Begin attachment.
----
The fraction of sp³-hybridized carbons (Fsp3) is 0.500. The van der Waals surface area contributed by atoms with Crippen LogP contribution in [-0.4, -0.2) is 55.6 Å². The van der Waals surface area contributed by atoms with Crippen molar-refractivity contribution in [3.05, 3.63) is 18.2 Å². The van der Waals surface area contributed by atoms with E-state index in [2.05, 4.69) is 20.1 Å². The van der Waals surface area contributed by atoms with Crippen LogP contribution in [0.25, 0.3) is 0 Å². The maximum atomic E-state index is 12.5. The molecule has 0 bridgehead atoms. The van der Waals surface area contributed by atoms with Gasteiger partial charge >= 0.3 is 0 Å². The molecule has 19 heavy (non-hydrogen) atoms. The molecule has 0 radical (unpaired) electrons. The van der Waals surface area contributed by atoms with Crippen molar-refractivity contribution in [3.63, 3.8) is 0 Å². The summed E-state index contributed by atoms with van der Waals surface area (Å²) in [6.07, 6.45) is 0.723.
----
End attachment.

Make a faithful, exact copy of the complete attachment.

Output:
The fraction of sp³-hybridized carbons (Fsp3) is 0.500. The van der Waals surface area contributed by atoms with Crippen LogP contribution in [-0.4, -0.2) is 55.6 Å². The van der Waals surface area contributed by atoms with Crippen molar-refractivity contribution in [3.05, 3.63) is 18.2 Å². The van der Waals surface area contributed by atoms with E-state index in [2.05, 4.69) is 20.1 Å². The van der Waals surface area contributed by atoms with Crippen LogP contribution in [0.25, 0.3) is 0 Å². The maximum atomic E-state index is 12.5. The molecule has 0 bridgehead atoms. The van der Waals surface area contributed by atoms with Gasteiger partial charge >= 0.3 is 0 Å². The molecule has 19 heavy (non-hydrogen) atoms. The molecule has 0 radical (unpaired) electrons. The van der Waals surface area contributed by atoms with Crippen molar-refractivity contribution in [3.63, 3.8) is 0 Å². The summed E-state index contributed by atoms with van der Waals surface area (Å²) in [6.07, 6.45) is 0.723.